If you generally only download totally free apps for your iPhone or iPad, you may want to reconsider: For $1.99, Smash Tanks might be the single best way to show friends and family how fun a little augmented reality can be.
It turns your floor into a tiny, cartoony battlefield where you fling teams of cute little tanks at each other (a bit like Angry Birds) with big, booming powerups you can pick up. You can play two-player with a single iPhone -- but if you've got two, you won't have to pass a device around.
If you own any Lego sets, the Lego Studio app is a must. You can mix actual Lego sets with augmented reality versions that don't actually exist! You can play games, stage scenes and record them as videos.
The animations look great and there are always clever details to find if you look close. The Police Station set, for example: there's a Lego corrections officer accidentally handcuffing his own wrists while another officer finds his pants caught on the parking lot gate arm and gets hoisted into the air!
Perhaps you've heard of GIFs, the ubiquitous animated image files that have provided a source of LOLs since the early days of the web? Giphy World lets you create entire miniature worlds full of GIFs -- any GIF from Giphy's catalog -- and share them with friends.
(I call this one "Infinite Sadness.")
You can share them as a video, but if you send to another Giphy World user they can remix it, then pass it along or send it back.
If you've always wanted a tiny remote-control car you could take anywhere, PowARdup is for you -- it's uncanny how spot-on the little jetcar feels drifting around the floor.
There's not much to it yet, just a couple of Asteroids-ish game modes where you dodge spiky urchin-like aliens and exploding bombs for as long as you can, but it's a quick, impressive ARKit demo you can pull out again and again. Here's what it looks like in the CNET offices.
See the girl in the red hoodie and blue jeans? She wasn't walking down this street -- she's a hologram of a real person I placed there just so I could take a cool photo. And she's just one of the many animated people (and animals) you'll find in the Holo app to put in funny videos and pictures of your own.
You actually don't need an ARKit-compatible phone -- but if you have one, you won't have as much trouble making the characters appear to be life-size people who fit in their surroundings.
A pool table, anywhere. That's Kings of Pool for you -- one of the most impressive AR demos we've seen despite just being a new mode for an existing game. You can resize the table to be any height you like, and take turns with a friend.
(The mode's a little buried: Start the game, quit the first match, then swipe right on the list of games to find it.)
Measuring apps are one of the most popular uses of ARKit right out of the gate. The tech lets you just point your phone at two different spots to instantly eyeball the distance between them. So far, we like MeasureKit best.
That's not because it's particularly accurate -- no ARKit ruler we've tried is accurate enough for serious work -- but because it's got the most intuitive UI, the best tutorials and the most features we've seen yet.
I actually used MeasureKit when I installed a new dishwasher this weekend. It was accurate enough to tell me how tall the space was underneath my countertop, so I could adjust the dishwasher's feet to match.
Want something a little more accurate, particularly for measurements that aren't strictly horizontal or vertical? Maybe try AirMeasure, which has you measure twice for greater accuracy. You pick any two points in 3D space, then walk a short distance so the software can triangulate based on your new perspective.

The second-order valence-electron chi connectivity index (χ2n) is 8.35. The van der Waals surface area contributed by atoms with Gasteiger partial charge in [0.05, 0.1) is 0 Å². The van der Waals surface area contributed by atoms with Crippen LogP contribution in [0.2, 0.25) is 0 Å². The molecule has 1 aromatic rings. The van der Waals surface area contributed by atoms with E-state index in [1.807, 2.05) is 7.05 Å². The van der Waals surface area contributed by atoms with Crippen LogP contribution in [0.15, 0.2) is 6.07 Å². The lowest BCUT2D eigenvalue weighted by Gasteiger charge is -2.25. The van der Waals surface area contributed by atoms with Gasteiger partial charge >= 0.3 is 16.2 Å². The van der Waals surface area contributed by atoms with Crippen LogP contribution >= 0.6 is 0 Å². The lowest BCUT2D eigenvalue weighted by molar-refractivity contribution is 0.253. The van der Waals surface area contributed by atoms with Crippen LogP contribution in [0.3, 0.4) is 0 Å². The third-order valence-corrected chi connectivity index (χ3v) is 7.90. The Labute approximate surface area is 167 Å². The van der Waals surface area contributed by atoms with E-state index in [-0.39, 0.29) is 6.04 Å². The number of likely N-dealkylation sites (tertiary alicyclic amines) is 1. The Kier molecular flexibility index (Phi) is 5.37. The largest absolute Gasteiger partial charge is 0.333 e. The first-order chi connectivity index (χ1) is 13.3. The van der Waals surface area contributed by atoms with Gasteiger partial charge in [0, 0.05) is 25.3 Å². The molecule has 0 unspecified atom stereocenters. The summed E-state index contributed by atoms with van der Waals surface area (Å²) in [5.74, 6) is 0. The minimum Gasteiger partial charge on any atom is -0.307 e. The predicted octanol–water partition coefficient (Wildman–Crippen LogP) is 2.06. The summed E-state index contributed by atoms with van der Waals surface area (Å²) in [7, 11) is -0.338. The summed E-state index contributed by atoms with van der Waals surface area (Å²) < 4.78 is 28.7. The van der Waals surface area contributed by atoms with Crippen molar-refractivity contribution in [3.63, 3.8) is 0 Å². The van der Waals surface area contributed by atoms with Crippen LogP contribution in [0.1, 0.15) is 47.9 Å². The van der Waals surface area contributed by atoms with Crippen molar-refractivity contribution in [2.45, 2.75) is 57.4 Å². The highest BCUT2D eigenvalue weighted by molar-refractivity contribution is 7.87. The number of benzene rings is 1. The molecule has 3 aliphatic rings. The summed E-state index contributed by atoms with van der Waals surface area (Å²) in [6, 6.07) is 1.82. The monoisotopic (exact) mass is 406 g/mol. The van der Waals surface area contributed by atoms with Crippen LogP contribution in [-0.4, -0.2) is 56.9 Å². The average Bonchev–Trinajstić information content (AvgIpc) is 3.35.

The Patrón Experience is designed to work on a flat surface like a bar top. It starts with a blue agave plant that grows into the full Patrón Hacienda amid rows of agave. A charming miniature bartender guides you through the tasting notes of various kinds of tequila.
The app is simple in how it uses AR to entertain and educate you. You tap on a bottle and the bartender explains how it is made and suggests tasting notes to be aware of if you drink it. It's easy to envision this being used at a bar over a round of tequila shots.
AR tequila won't give you a hangover, but you might get a craving for tequila.
The iOS version is all about learning how your whiskey is made. To start the app, you aim your phone at a bottle -- preferably Macallan, though it also worked with a bottle of water.
And while it doesn't have a charming miniature bartender like the Patrón app, it is more interactive. It lets you tap and move ingredients and flavor profiles for two of Macallan's 12-year whiskeys: Double Cask 12 and Sherry Oak 12. This app is definitely aimed at helping whiskey drinkers take their palate to the next level.
Care to dance? Don't know how? Dance Reality will literally show you the steps. Put your feet on top of the outlines, and follow them over and over to -- hopefully -- drill them into your muscle memory. Free to try, pay to learn more complex dances.
Practice by yourself, or invite a partner to join you.
What if you could see the stars, and identify planets and constellations, in broad daylight? That's what Sky Guide is for -- it's an app that tracks your exact position to show you the actual celestial objects that you'd see if it was a clear dark night.
Ever wanted to know how a toaster, a lock or a manual transmission works -- and I mean works, not just how they look inside? Jigspace gives you animated, exploded 3D step-by-step walkthroughs ("Jigs") where you can watch the moving parts. ARKit means you can plop one right down on a table and lean in to see little details.
There aren't a lot of Jigs yet, but perhaps users will be inspired to create their own when the company rolls out its Jig Workshop tool.
And while it's currently pretty buggy, we'd also highly recommend checking out Sketchfab's new AR mode, which lets you choose from literally millions of highly detailed user-generated 3D models you can see (and blow up to life-size) in your living room.
The bugs just mean the models won't properly stick to your floor.
Have you heard of Tilt Brush, the VR app that let you paint with light, and create 3D paintings you can actually walk through? Apple's ARKit is attracting several apps with a similar idea, and Paint Space AR is the furthest along. Just draw in the air, "annotate the real world," then take a screenshot or video to share with others.
It's a shame you can't just leave your creations in the real world for others to discover, but maybe that's a feature for a later version.